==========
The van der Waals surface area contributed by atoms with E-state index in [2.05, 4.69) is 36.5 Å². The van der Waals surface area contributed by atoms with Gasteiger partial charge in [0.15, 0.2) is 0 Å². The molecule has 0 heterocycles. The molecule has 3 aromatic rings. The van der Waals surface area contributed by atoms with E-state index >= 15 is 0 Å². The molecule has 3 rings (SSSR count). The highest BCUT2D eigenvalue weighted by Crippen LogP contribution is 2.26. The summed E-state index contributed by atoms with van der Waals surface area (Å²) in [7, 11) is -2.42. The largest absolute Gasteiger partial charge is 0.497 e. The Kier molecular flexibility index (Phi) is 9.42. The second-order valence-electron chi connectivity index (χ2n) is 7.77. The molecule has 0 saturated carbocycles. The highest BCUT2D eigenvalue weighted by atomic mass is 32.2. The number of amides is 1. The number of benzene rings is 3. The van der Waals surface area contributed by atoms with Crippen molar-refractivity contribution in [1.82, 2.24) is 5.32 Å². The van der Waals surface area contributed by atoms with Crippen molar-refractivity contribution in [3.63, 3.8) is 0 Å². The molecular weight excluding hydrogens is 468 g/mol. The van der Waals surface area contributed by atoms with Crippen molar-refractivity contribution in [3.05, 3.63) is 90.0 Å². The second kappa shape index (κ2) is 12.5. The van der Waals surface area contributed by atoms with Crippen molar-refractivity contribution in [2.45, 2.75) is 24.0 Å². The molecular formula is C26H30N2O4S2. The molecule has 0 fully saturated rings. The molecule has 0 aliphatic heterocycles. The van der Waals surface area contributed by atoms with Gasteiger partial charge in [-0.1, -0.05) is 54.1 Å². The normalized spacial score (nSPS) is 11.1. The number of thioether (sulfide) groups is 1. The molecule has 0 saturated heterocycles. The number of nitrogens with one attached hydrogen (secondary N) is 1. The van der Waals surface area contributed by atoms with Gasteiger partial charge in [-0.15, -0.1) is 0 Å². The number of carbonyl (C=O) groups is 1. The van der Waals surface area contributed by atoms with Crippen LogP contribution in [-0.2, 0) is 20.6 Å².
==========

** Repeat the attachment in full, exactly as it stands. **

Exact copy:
The van der Waals surface area contributed by atoms with E-state index in [2.05, 4.69) is 36.5 Å². The van der Waals surface area contributed by atoms with Gasteiger partial charge in [0.15, 0.2) is 0 Å². The molecule has 0 heterocycles. The molecule has 3 aromatic rings. The van der Waals surface area contributed by atoms with E-state index >= 15 is 0 Å². The molecule has 3 rings (SSSR count). The highest BCUT2D eigenvalue weighted by Crippen LogP contribution is 2.26. The summed E-state index contributed by atoms with van der Waals surface area (Å²) in [7, 11) is -2.42. The largest absolute Gasteiger partial charge is 0.497 e. The Kier molecular flexibility index (Phi) is 9.42. The second-order valence-electron chi connectivity index (χ2n) is 7.77. The molecule has 0 saturated carbocycles. The highest BCUT2D eigenvalue weighted by atomic mass is 32.2. The number of amides is 1. The number of benzene rings is 3. The van der Waals surface area contributed by atoms with Crippen molar-refractivity contribution in [1.82, 2.24) is 5.32 Å². The van der Waals surface area contributed by atoms with Crippen molar-refractivity contribution in [3.63, 3.8) is 0 Å². The molecular weight excluding hydrogens is 468 g/mol. The van der Waals surface area contributed by atoms with Crippen molar-refractivity contribution in [3.05, 3.63) is 90.0 Å². The second kappa shape index (κ2) is 12.5. The van der Waals surface area contributed by atoms with Crippen molar-refractivity contribution in [2.45, 2.75) is 24.0 Å². The molecular formula is C26H30N2O4S2. The molecule has 0 fully saturated rings. The molecule has 0 aliphatic heterocycles. The van der Waals surface area contributed by atoms with Gasteiger partial charge in [-0.1, -0.05) is 54.1 Å². The normalized spacial score (nSPS) is 11.1. The number of thioether (sulfide) groups is 1. The molecule has 0 saturated heterocycles. The number of nitrogens with one attached hydrogen (secondary N) is 1. The van der Waals surface area contributed by atoms with Gasteiger partial charge in [-0.15, -0.1) is 0 Å². The number of carbonyl (C=O) groups is 1. The van der Waals surface area contributed by atoms with Crippen LogP contribution in [-0.2, 0) is 20.6 Å².